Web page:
My phone rang this morning while I stood at my desk, dealing with the usual barrage of problems that weren’t mine- an unidentified number from Seattle, WA. I don’t answer calls while I’m working, but there it was: Seattle, WA. So I answered, hasty, tight with panic that didn’t belong to 8:53 AM on a Thursday.
An unearned déjà vu flooded my ears before sound; a familiarity I have neither written nor spoken, but indelible nonetheless from the countless times played in my head: endless visions of disaster. Visions of answering an unknown number and hearing you, calling from the other end of a gun to say goodbye. Calling from a payphone next to a ditch, at the nasty end of a bender. Calling from the top of a building, from the middle of a bridge, from the edge of a cliff, from the bottom of a well. Do they have many of those in Washington? Continue reading “Déjà Vu”
I don’t think it’s love that’s a lie, but maybe the way that we tell it. What are the odds of happiness, anyway? The American Dream seems statistically unlikely, when you think about it.
When I left you I thought it was, in a word, impossible. Impossible to have happened, impossible to live with. Even leaving halfway across the world didn’t seem quite far enough to make you Gone. What followed was a year that didn’t feel real; twelve months in someone else’s job, reminding myself that this suspended foreign reality was temporary, and that I would go home and go on with my life because there were no other choices, even if you wouldn’t be there anymore. I opened the cracked window above my head that slanted over the roof of my little blue room up in the mossy, cloudy spires of Somewhere New, and I thought about my choices. London lay in stone before me- infinite possibility still so limited by time and money and energy. By me. I hadn’t slept in months, between the best and the worst of the last year, and I couldn’t sleep then.
Continue reading “Impossible Odds”
I remember changing my calendar over to May, and smiling tired at the face of the new month as it smiled back at me, standing in the 6:26 morning light without sleep and looking askance at the picture of myself in the long mirror on the door, where a handle should be. I thought, here it is: one constant in a world of uncertain things, this still familiar picture on my wall.
Two days later I couldn’t remember what the picture was, anymore. I locked the front door on my way in and flipped on the light to find April, solidly, looking back.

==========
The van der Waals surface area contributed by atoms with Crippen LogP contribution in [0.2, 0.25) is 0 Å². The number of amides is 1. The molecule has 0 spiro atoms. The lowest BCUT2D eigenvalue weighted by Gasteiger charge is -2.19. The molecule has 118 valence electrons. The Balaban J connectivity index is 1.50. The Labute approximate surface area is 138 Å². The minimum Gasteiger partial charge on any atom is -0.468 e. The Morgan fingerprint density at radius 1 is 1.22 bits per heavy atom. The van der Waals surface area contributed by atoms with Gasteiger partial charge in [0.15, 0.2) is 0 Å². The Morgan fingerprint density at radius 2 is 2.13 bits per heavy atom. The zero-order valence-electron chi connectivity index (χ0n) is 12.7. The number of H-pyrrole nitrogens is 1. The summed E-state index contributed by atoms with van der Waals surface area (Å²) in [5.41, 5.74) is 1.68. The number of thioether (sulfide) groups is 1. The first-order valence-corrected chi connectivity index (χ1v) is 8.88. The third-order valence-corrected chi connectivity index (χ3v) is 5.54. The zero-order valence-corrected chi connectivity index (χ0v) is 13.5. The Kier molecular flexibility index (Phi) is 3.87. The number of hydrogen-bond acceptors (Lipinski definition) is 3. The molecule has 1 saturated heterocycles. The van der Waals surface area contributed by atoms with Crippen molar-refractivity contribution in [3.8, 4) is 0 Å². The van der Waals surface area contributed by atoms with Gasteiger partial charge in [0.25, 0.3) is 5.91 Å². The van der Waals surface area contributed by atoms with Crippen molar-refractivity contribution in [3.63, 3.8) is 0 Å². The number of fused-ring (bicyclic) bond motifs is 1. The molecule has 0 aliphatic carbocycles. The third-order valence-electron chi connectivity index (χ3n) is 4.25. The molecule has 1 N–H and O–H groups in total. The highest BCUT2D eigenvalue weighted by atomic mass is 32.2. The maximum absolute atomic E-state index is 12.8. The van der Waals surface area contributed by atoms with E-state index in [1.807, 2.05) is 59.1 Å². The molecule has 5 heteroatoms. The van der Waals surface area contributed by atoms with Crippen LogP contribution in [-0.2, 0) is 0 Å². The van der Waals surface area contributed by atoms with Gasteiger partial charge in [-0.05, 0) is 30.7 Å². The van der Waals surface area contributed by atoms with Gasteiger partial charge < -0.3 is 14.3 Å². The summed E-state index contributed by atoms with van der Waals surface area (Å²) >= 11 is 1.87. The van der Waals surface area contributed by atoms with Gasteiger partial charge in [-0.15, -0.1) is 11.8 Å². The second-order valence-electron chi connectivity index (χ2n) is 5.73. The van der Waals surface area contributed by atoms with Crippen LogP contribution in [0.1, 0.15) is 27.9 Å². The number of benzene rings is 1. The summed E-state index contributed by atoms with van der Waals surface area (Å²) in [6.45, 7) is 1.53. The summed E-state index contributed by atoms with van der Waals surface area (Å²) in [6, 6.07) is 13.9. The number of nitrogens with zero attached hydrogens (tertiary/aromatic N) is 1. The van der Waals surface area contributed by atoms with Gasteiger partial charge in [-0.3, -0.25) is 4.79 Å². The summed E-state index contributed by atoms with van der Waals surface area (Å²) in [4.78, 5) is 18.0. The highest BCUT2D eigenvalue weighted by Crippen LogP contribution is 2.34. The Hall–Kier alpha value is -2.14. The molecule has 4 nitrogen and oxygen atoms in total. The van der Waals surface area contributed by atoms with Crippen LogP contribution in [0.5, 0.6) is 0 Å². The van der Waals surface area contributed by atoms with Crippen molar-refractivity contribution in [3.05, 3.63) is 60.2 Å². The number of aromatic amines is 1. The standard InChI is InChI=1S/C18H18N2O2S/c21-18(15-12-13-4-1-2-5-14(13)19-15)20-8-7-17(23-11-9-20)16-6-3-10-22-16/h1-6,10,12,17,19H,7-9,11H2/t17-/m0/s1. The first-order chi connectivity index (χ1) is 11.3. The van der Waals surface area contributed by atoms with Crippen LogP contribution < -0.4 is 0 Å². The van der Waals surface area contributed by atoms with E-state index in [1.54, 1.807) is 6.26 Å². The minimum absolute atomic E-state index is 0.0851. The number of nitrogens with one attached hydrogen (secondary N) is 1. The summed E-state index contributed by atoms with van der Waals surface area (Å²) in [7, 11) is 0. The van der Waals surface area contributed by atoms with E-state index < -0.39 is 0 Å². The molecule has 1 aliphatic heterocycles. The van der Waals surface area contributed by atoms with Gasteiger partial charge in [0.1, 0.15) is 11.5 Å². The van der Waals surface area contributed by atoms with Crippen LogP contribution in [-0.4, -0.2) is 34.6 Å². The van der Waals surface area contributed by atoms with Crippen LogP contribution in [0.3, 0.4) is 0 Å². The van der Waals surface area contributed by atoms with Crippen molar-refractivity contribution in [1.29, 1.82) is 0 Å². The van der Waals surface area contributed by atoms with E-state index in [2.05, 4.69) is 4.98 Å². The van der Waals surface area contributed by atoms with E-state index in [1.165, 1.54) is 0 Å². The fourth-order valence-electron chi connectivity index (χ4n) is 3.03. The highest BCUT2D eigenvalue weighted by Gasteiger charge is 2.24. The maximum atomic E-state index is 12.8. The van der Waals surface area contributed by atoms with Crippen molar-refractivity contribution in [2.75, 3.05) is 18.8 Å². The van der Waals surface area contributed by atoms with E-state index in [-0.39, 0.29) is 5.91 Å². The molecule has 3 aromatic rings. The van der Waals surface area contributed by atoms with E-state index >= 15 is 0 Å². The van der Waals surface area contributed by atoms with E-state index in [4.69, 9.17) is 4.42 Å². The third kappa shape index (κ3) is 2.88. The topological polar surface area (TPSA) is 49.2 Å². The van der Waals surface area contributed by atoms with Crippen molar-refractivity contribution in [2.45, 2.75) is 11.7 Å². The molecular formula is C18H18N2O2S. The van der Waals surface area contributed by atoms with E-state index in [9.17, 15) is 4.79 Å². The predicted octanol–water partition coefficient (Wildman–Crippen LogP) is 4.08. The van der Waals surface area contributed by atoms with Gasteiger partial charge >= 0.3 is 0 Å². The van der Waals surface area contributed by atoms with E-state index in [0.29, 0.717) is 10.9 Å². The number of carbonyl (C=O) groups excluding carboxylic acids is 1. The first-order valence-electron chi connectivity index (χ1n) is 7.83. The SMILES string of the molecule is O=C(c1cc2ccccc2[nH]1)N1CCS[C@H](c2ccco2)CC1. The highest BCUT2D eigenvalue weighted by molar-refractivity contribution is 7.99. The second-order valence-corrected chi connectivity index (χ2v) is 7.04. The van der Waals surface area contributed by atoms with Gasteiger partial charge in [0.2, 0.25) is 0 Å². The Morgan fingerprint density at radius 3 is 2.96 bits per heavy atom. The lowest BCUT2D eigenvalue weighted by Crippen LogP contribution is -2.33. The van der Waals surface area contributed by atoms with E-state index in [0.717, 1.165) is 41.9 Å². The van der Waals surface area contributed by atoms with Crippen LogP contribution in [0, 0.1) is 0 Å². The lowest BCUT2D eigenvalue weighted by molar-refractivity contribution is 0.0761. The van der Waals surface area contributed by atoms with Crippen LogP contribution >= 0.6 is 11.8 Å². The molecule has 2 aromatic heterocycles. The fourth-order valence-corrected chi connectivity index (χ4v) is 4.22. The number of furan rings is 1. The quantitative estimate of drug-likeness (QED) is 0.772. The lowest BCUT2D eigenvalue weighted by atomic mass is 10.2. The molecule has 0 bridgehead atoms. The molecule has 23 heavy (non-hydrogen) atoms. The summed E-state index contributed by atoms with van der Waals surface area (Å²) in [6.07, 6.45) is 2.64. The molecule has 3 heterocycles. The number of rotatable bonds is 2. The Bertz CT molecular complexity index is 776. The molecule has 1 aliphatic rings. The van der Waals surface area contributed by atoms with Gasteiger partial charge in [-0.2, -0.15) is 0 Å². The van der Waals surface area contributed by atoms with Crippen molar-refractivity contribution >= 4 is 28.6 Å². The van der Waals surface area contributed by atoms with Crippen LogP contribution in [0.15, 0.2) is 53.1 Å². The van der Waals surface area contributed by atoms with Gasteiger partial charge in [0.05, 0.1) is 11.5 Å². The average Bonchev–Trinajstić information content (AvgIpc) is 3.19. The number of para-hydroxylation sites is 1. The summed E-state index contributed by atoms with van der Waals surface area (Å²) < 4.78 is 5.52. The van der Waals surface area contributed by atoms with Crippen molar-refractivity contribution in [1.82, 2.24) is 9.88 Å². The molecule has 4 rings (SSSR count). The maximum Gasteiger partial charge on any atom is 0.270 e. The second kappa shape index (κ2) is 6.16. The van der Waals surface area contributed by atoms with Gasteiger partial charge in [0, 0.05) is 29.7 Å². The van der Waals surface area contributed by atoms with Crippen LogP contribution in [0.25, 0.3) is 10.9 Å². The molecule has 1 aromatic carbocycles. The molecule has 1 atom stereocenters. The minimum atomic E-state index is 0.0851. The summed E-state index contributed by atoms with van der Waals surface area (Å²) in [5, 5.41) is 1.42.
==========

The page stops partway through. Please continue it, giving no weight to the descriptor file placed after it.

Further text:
I tried to remember if I had been dreaming, but I didn’t remember having slept, so- what was there left to do? I went to the wall and put April on its end, looking up (again) at (another) familiar face. There was nothing else I could do- so I left it staring back at me, and I wondered- what else have I been imagining?
There are 20 minutes left in this day, and I’m ready not to think anymore.
All I want to do- were I unhampered by all these pressing eyes- is to sit and think, staring at nothing in particular, about your face. I wonder how it’s changed since you’ve been gone? I say that you’ve been gone because you left, even though it was more of a literal inevitability than a gesture of abandonment. It didn’t feel any better.
15 minutes left. Continue reading “Minutes”
“I’m just tired of living like a fucking nomad.”
I stopped trying to shove yesterday’s jeans into my work purse and exhaled frustration. He had lent me sweatpants again; because I had slept over again, because we saw each other post 9pm again, because it was the only time we could get together and I felt guilty if I only stayed an hour. Again.
“You can keep some stuff here, you know” he said, in the same way he always did.
“I know. But then I wouldn’t have it at home. I just hate carrying everything back and forth all the time, it drives me nuts.”
I just want to go home, hang up my sweater where it won’t get wrinkled, put my underwear in the laundry where it will stay and not revisit the same bra again six hours after I take it off. I just want to go home. Continue reading “Before the Break(up)”
I wished it was over as soon as it began. I wondered vaguely what I had wanted, what the disconnection was between what my head wanted and what my body clearly could do without.
I didn’t know how to tell him I didn’t care if I finished, because I’d rather he just end it so I could go home and sleep. Maybe I just liked knowing someone wanted me- because the sweat, the pain, and the awkward recognition of fakery in my own voice I could do without. I didn’t bother to fix any of it because I didn’t really care. Continue reading “Casual”